Three intercut stories about outsiders, sex and violence. In "Hero," Richie, at age 7, kills his father and flies away. After the event, a documentary in cheesy lurid colors asks what ... See full summary »
Another dazzling suburban phantasm from writer-director Todd Haynes, Dottie Gets Spanked (made post-Poison and pre-Safe) is a stylized, bittersweet nod to his childhood fascination with I ... See full summary »
J. Evan Bonifant,
In 1984, British journalist Arthur Stuart investigates the career of 1970s glam superstar Brian Slade, who was heavily influenced in his early years by hard-living and rebellious American singer Curt Wild.
Jonathan Rhys Meyers,
The true story of gay lovers, Richard Loeb and Nathan Leopold Jr. who kidnapped and murdered a child in the early 1920s for kicks. The plot covers the months before the crime, the ... See full summary »
A story of amour fou. Walt is madly in love/lust with a young illegal Mexican immigrant. However, the object of his unrequited affection doesn't even speak any English and finds Walt really... See full summary »
French sailor Querelle arrives in Brest and starts frequenting a strange whorehouse. He discovers that his brother Robert is the lover of the lady owner, Lysiane. Here, you can play dice ... See full summary »
Muhammad, a rejected boy from the fringe of society, floats through the streets of a filthy city, exposed and desolated, until he meets Gurevich; a lone rover who rides his motorcycle into ... See full summary »
Three intercut stories about outsiders, sex and violence. In "Hero," Richie, at age 7, kills his father and flies away. After the event, a documentary in cheesy lurid colors asks what Richie was like and what led up to the shooting. In the black and white "Horror," a scientist isolates the elixir of human sexuality, drinks it, and becomes a festering, contagious murderer; a female colleague who loves him tries to help, to her peril. In "Homo," a prisoner in Fontenal prison is drawn to an inmate whom he knew some years before, at Baton juvenile institute, and whose humiliations he witnessed. This story is told in dim light, except for the bright flashbacks. Written by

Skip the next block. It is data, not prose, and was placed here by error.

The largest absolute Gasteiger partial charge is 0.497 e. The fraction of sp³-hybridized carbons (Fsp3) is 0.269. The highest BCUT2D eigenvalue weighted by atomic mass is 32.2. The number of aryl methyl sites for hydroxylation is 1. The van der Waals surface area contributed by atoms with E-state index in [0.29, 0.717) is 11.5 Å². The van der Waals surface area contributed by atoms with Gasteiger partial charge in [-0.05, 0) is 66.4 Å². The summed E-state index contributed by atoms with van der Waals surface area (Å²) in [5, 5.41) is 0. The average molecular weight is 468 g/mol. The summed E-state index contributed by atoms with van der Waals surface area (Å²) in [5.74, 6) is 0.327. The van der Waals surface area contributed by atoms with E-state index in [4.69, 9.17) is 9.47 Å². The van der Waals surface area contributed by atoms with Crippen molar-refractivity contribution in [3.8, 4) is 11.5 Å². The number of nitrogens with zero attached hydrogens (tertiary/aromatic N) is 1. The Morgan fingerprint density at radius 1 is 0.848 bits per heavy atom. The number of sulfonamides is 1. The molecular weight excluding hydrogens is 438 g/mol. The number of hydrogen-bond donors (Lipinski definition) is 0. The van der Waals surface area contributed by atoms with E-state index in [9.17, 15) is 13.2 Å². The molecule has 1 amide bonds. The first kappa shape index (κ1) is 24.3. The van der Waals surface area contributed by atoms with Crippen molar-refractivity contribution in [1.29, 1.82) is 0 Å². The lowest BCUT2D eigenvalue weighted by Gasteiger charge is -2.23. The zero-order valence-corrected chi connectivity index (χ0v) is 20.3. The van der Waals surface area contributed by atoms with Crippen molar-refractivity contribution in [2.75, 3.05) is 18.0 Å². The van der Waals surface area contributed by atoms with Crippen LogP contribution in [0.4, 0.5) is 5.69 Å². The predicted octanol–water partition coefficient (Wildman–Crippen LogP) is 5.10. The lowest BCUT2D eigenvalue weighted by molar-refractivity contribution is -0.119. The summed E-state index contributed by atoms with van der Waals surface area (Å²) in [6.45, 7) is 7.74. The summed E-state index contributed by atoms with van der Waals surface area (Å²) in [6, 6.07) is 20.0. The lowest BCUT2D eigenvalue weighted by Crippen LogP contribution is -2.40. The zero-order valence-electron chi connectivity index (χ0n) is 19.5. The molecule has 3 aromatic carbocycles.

The three episodes are set in 1944 ("Homo"), 1985 ("Hero") and probably the 1950s ("Horror") and their stories are not connected in a conventional sense: "The film's three strands are stylistically distinct - a newsmagazine-style account of a suburban boy who killed his abusive father, a black-and-white B-movie about a scientist turned leprous outcast, a rough-trade romance set in a Genet-like prison - and it cuts among them to create a web of unsettling correlations and an echo-chamber effect."[Dennis Lim,NYTimes 2010] See more »
Prison was not new to me. I'd lived in them all my life. In submitting to prison life, embracing it... I could reject the world that had rejected me.
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Make sure that you are not tired when watching this film. Although this film introduces some outstanding performances by some little known actors, the film falls short. One of the three short stories of the film is shot in black and white and is strangely reminiscient of David Lynch's masterpiece "The Elephant Man." When Dr. Graves is ordered out to the fire-escape, I was just waiting for him to shout, "I'm not an animal; I'm a human being." The prisoner story, unlike the black and white story, is full of emotion and intensity. Issues such as homosexuality, abuse, and longing for love are enmeshed in this tale. The third story is shot documentary style. An unseen interviewer questions neighbors, family, and friends about the events leading up to the shooting and death of an abusive father. This movie will intrigue you, confuse you, and bother you. It's worth a watch.
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